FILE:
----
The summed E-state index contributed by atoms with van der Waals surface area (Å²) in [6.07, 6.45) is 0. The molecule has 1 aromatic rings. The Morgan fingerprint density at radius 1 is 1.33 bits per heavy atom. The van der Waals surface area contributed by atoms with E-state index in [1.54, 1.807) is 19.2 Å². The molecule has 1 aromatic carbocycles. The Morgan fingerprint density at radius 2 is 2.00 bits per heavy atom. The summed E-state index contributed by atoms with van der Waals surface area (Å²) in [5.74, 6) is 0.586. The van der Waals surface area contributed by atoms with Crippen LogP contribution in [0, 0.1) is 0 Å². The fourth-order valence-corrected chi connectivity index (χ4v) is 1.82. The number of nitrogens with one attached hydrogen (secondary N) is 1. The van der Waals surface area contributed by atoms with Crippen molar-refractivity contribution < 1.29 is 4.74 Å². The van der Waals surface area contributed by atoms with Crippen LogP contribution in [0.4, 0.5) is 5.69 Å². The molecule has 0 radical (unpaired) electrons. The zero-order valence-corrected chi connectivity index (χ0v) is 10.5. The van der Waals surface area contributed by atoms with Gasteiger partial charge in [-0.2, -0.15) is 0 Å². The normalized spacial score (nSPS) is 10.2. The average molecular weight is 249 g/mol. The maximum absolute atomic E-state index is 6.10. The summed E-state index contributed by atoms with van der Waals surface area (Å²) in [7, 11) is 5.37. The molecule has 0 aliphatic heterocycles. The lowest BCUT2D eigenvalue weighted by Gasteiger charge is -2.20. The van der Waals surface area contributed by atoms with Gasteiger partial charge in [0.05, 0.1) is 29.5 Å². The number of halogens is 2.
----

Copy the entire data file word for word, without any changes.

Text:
The summed E-state index contributed by atoms with van der Waals surface area (Å²) in [6.07, 6.45) is 0. The molecule has 1 aromatic rings. The Morgan fingerprint density at radius 1 is 1.33 bits per heavy atom. The van der Waals surface area contributed by atoms with E-state index in [1.54, 1.807) is 19.2 Å². The molecule has 1 aromatic carbocycles. The Morgan fingerprint density at radius 2 is 2.00 bits per heavy atom. The summed E-state index contributed by atoms with van der Waals surface area (Å²) in [5.74, 6) is 0.586. The van der Waals surface area contributed by atoms with Crippen LogP contribution in [0, 0.1) is 0 Å². The fourth-order valence-corrected chi connectivity index (χ4v) is 1.82. The number of nitrogens with one attached hydrogen (secondary N) is 1. The van der Waals surface area contributed by atoms with Crippen molar-refractivity contribution < 1.29 is 4.74 Å². The van der Waals surface area contributed by atoms with Crippen LogP contribution in [0.4, 0.5) is 5.69 Å². The molecule has 0 radical (unpaired) electrons. The zero-order valence-corrected chi connectivity index (χ0v) is 10.5. The van der Waals surface area contributed by atoms with Gasteiger partial charge in [-0.2, -0.15) is 0 Å². The normalized spacial score (nSPS) is 10.2. The average molecular weight is 249 g/mol. The maximum absolute atomic E-state index is 6.10. The summed E-state index contributed by atoms with van der Waals surface area (Å²) in [7, 11) is 5.37. The molecule has 0 aliphatic heterocycles. The lowest BCUT2D eigenvalue weighted by Gasteiger charge is -2.20. The van der Waals surface area contributed by atoms with Gasteiger partial charge in [0.05, 0.1) is 29.5 Å². The number of halogens is 2.